63% thought that Saddam Hussein actively planned and participated in the 9/11 attacks
    66% of Americans don’t know that Obama is Christian
    71% oppose a mosque two blocks from Ground Zero
    74% couldn’t name the Chief Justice of the Supreme Court (when given 4 choices)

    The money statistic:

    76% of Americans identify themselves as Christian

    • Please cite sources for the percentage figures you have stated. Chose a name for yourself that is polite. Not one that makes incestuous references!

  9. This isn’t a comment on this article, but you’re the most knowledgeable person probably on this–any new developments on the kidnapped aid worker? Any idea on how terrorist threats to foreign aid workers has affected Pakistan flood aid? Just wondering. Thanks

  10. I find these statistics worrying. No, a bit disturbing. Surely knowledge about the world and history cannot be so backward among the religious American population? But, if it is, and these people form the backbone of a major political entity in the USA… It’s scary. I know not all Americans are like this, and I wish the Atheists and Mormons all the best in educating their fellow countrymen.

  11. The sad thing about that poll is that it heralds the atheist/agnostics as those with the most right answer but it avoids telling you about the fact that every group of people did horrible at it. 17.6/32 compared to 20.9/32 is about a 10% difference. If it was assigned a letter grade both groups would get an F.

    The real story is that we should all be disappointed with the results. Christians know the most about Christianity, Jews about world religions and Atheists about secular questions that have to do with religion. But again the performance in all of those categories is underwhelming.

  12. My reaction to the PEW Study, it looks like all that tax exempt land and property for Religious and Religious Educational Purposes is a waste. Scores look more or less like some reading and math levels in failing school systems.

    So let’s change policy. Could we have “Charter Churches and Temples” with regular high stakes testing of membership, no social promotions, extra summer school for those on the cusp of failure. When a congregation fails, then leadership gets removed and new leadership brought in to clean up the mess. Just go look at all the “educational buildings” attached to churches in your community, all off the tax rolls, and ask if this is a quality social investment of tax privilege?

  13. When I first started taking political science courses I had to do a paper on a 1980 Texas voter survey, which startlingly showed Texans on average far more liberal than their hero Ronald Reagan. Now I see parents begging Christian extremists to “educate” their children when they’re not even a part of their religion.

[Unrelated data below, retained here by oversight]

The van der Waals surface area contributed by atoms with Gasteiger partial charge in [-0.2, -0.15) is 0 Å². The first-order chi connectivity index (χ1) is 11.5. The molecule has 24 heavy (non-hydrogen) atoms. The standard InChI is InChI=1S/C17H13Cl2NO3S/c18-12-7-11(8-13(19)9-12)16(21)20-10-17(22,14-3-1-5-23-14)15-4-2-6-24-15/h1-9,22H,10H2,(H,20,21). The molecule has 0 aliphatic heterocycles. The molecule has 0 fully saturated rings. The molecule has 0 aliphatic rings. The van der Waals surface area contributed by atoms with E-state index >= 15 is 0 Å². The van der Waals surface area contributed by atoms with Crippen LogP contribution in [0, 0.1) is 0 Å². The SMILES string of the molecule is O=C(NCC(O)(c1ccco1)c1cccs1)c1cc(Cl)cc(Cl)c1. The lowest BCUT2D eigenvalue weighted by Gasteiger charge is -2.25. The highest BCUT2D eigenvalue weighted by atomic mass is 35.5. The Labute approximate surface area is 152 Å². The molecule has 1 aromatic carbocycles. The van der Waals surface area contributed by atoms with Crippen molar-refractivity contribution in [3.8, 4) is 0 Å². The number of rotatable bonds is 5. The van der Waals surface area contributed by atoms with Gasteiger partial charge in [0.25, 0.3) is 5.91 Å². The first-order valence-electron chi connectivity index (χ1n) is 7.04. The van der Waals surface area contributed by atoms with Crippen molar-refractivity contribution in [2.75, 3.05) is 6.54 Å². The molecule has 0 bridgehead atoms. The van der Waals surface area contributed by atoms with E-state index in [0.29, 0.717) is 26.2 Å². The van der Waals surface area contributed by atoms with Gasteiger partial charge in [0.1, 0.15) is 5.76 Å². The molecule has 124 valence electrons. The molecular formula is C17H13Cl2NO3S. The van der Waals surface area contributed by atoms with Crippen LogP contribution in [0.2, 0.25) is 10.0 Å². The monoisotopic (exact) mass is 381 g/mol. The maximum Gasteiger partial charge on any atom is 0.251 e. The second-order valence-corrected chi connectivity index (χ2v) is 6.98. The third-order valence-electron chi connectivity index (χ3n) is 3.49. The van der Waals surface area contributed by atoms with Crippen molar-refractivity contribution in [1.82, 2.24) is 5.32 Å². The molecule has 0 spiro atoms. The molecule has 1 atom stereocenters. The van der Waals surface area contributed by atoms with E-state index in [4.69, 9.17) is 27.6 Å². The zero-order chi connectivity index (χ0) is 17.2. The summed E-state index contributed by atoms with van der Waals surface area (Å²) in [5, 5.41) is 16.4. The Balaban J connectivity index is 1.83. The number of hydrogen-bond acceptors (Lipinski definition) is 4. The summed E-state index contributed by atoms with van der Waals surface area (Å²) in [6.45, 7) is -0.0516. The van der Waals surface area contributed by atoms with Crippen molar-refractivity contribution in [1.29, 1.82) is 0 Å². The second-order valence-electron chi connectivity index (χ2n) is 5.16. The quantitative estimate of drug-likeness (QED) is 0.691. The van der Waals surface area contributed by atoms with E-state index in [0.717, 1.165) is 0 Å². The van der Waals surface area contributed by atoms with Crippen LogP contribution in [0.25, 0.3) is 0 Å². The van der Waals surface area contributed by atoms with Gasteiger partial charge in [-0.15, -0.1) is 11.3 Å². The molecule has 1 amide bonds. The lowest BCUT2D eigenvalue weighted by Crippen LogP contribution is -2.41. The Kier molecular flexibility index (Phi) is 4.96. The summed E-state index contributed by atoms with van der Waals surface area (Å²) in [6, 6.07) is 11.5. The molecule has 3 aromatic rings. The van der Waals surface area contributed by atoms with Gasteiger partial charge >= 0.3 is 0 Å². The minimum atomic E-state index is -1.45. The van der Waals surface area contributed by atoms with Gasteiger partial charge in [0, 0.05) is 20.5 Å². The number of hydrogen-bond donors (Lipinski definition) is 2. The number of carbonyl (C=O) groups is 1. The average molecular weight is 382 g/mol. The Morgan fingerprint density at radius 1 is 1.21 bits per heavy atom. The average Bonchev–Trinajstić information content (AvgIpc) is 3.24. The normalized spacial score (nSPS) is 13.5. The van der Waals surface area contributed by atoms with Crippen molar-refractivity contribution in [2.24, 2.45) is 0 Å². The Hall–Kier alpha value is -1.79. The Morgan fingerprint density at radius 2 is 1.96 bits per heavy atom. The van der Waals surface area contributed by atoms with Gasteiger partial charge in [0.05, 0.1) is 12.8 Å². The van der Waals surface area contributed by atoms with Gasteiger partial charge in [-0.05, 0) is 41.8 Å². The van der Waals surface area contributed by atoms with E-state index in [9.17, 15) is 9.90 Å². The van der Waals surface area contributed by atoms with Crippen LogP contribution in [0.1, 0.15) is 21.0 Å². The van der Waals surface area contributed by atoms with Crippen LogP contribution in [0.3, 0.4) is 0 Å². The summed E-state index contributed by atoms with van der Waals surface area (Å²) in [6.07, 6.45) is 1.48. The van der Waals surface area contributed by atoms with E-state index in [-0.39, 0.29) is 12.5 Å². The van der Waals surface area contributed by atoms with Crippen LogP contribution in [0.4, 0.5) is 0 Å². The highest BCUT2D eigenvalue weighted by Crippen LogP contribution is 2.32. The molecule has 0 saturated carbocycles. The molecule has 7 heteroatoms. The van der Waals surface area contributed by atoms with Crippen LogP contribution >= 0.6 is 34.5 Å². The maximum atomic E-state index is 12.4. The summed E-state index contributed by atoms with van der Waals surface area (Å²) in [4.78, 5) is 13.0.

I wonder if what I’m seeing is the desire for a faith-driven strongman to keep order, because we know ourselves to be too ignorant and lazy to take care of it ourselves, even if we don’t agree with the strongman’s policies. Of course, the faith in greed seems to motivate voters to put businessmen in office, on the assumption that the rich guy must have some ability that we lack. I’ve also noticed that people who defend teaching Creationism in schools don’t talk about the merits of the ideology, but instead express fear about “out of control” kids. In other words, we need our schools to break our children’s will with the myth of the all-powerful Big Daddy Jehovah.

    And the more complex and diverse our society becomes, the more we want someone else to do the dirty work of keeping order and protecting our selfish interests at the expense of others.

  14. Along the lines of my previous post about people wanting to obey religion, not understand it, here is a link to an article about sex-scandal-plagued “Bishop” Eddie Long and the enormous change he’s made to Protestantism that the media is too dumb to investigate:

    link to

    The key to the article is that Long overthrew the right of his congregation to overrule him, then convinced other church leaders to do the same, then elevated himself over all those churches as a bishop, with all authority flowing downward and all money flowing up. Yet he has contacts with white Pentecostal extremists who have recommended exactly this strategy as a pyramid-scheme march to global conquest. The term is “steeplejacking”.

    Bishops? For this to happen in Baptism is shocking, but it is truly a total reversal of the populist spirit of Pentecostalism. What is left is the desire to surrender rational comprehension of the rules and intent of religion in exchange for a delirium of mass obedience.

    Why do they get away with it? It appears many Americans want a new authority in their life to replace the messy democracy they must share with people different than themselves, and which they so easily sell out to their bosses’ agendas.

  15. Actually, I think all too many Americans are just too stressed out.

    The Religious Culture, the Political Culture has talked a great game about “Family Values” in the years since the late 1960’s, and with increasing intensity. At the same time, work life has been profoundly changed to the point that between a child’s birth and adulthood at 18, they spend a little more than a year’s less hours with Parents, other family and friends who are adults, and other responsible adults. With both adults out of the home working full time, or perhaps multiple jobs, and with the fact that these changes have not really improved the economic security of most families, the whole “Family Values” routine has been a con game.

    Most children learn about their family religion(s) when something about it is present in the home, it is talked over, and perhaps even critiqued. When time is subtracted from family life, this is probably one of the things that goes by the board. So too does conversation about politics, arts, current events, and much else that is not a response to the stresses of the world of outside work, in which children do not really share.

    My Father has been dead for years — but I am still involved with a conversation with him that began in about 1955. I got a small role in Arthur Miller’s “The Crucible” and at that point he told me my 13th Great Grandmother was the last woman to be arrested in the Salem Witch Trials. Not tried, thankfully, but the family made a quick exodus from MA. We decided to research it together, and over the years dug out all sorts of material on all the beliefs one could associate with those events. Then we went on to all sorts of other religious possessions and responses. Every time I find a new detail, that old conversation continues. For that to happen, on any topic, a family has to have time to delight in the process of discovery. Sadly, I think we have offered it up to fake greed.